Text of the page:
F1 – Eifel GP – Qualifying
Hallo, MiniFans! We’ve landed in Nürburgring for the first time since 2013, making it so that less than half the grid has driven an F1 around this circuit before. This might get to be important, because Friday as a whole got called off due to the helicopter not being able to take off, impeded by the heavy rain. Hulkenberg is part of this select group. The German driver will step in for Stroll, who claimed to be feeling ill. Just an hour of FP3 evened the field for him and will show whether the want for shorter weekends, an idea that was to be tried out only in Imola, will be worth it or not.
Nico Hulkenberg was obviously among the first ones to hit the track, using the Q1 time almost as his own free practice, in order to get the feeling back. He spent most of his time at the bottom of the timing tower, but he was slowly improving his time lap by lap. The hard compounds that Pirelli had chosen for this racing weekend aided him in allowing him to stay out on the soft tyres. One very quick lap by Latifi, which placed him above his teammate and in 13th, was the proof everyone needed to see that the track was improving very quickly. Only the top four remained in their boxes, while everyone else fought tooth and nail to escape the elimination zone. With just a handful of laps under his belt, Hulkenberg ended last, but barely 1.7 away from Verstappen, when he had stated off four seconds away from the best time. The eliminated drivers in Q1 were Grosjean (P16), Russell (P17), Latifi (P18), Raikkonen (P19) and Hulkenberg (P20).
Merdeces were the first out in Q2, with shiny medium tyres in order to try and get a fastest lap with it yet still having time to do one with softs if necessary. Some other brave souls were Ricciardo, Vettel and Leclerc, all of whom should made it easily into Q3 if using softs, so the risk in the first stint seemed to be worth it. Verstappen was flying on softs and proved the only one who might be able to get away with yellow tyres was Hamilton, quicker than everyone else except for the Red Bull driver. Even the British driver gave in and used red tyres, not willing to be the only driver with a different tyre strategy. Both Ferrari cars, unlike what had been seen in FP3, were in and out of the safe zone until the checkered flag was waved and Leclerc kicked his teammate off. The eliminated drivers in Q2 were Vettel (P11), Gasly (P12), Kvyat (P13), Giovinazzi (P14) and Magnussen (P15).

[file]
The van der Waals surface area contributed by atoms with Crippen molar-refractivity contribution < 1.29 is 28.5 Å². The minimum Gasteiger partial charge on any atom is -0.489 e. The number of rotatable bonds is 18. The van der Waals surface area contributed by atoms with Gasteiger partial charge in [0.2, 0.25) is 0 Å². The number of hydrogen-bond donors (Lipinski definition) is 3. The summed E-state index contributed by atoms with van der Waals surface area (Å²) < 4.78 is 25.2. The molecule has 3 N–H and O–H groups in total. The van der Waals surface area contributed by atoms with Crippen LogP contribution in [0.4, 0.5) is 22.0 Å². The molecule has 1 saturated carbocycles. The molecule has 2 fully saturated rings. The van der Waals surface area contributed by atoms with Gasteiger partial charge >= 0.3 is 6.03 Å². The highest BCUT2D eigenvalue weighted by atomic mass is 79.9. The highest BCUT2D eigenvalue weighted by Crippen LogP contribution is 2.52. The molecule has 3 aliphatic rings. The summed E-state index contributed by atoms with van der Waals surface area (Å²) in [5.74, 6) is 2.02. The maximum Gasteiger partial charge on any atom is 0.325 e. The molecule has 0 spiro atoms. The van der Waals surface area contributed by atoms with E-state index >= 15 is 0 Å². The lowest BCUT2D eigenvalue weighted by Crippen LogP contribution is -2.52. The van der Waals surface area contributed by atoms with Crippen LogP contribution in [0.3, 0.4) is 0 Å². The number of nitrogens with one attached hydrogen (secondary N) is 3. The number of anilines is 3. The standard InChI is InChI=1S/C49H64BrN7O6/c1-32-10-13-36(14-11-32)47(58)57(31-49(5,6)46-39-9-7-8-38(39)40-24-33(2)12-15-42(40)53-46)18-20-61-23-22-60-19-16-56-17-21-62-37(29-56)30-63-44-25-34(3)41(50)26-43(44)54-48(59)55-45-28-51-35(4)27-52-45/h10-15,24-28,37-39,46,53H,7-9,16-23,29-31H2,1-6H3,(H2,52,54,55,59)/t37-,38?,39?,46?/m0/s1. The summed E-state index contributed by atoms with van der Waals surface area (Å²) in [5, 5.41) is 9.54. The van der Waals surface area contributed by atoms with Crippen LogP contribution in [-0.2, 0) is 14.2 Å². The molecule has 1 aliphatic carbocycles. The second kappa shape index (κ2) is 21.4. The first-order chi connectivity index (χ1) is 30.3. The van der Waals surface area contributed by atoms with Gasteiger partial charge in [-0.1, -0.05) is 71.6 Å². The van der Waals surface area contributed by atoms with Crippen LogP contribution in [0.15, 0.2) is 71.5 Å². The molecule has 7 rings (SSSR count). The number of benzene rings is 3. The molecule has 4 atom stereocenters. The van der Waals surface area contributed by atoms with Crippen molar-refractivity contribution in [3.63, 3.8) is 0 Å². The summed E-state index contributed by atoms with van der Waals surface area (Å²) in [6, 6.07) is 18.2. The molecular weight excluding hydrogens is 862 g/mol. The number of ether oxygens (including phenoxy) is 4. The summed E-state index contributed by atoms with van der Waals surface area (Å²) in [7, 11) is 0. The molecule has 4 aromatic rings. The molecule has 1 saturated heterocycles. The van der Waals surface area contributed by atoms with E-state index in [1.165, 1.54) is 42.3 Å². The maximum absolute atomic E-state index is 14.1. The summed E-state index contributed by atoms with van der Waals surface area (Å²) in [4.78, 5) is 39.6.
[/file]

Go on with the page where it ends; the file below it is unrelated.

Q3 seemed as if who’d snatch pole should be a fight between both Mercedes, but Verstappen slid in once again. The only driver who’s shared a front row with the silver arrows this season would put up a fight and be less than one tenth faster than Bottas in their first stint. The track had worsened since the end of Q2, so it remained to see whether it would be better for the second stint. An extremely close fight in the last lap gave the privilege of starting from the first spot of the grid to Bottas, relegating his teammate to second and Verstappen to third. Leclerc repeated the good vibes he had given in FP3, as he divided the Red Bulls, and Ricciardo was the best of the rest, if we do not include Ferrari in this group.
It’s been an unusual weekend so far. With predicted rain for the whole weekend, it seemed as if all of it fell down on Friday, forcing the organizers to shut down all activities for the day due to safety reasons. This didn’t repeat itself on Saturday, but we got other news in the name of Hulkenberg coming back to step into Stroll’s car. As expected, he didn’t make it to Q2, but the circumstances helped him in being somewhat close to the other cars. Bottas scored pole position with a brilliant lap in his second stint of Q3 and Mercedes saw its drivers blocking the front row again. With the lack of three whole hours of free practice, tomorrow is almost a mystery: No one really knows how long stints work or how the predicted cold will affect cars and tyres. It does feel like Verstappen can start fighting head to head with Mercedes, as he always gets closer in race day.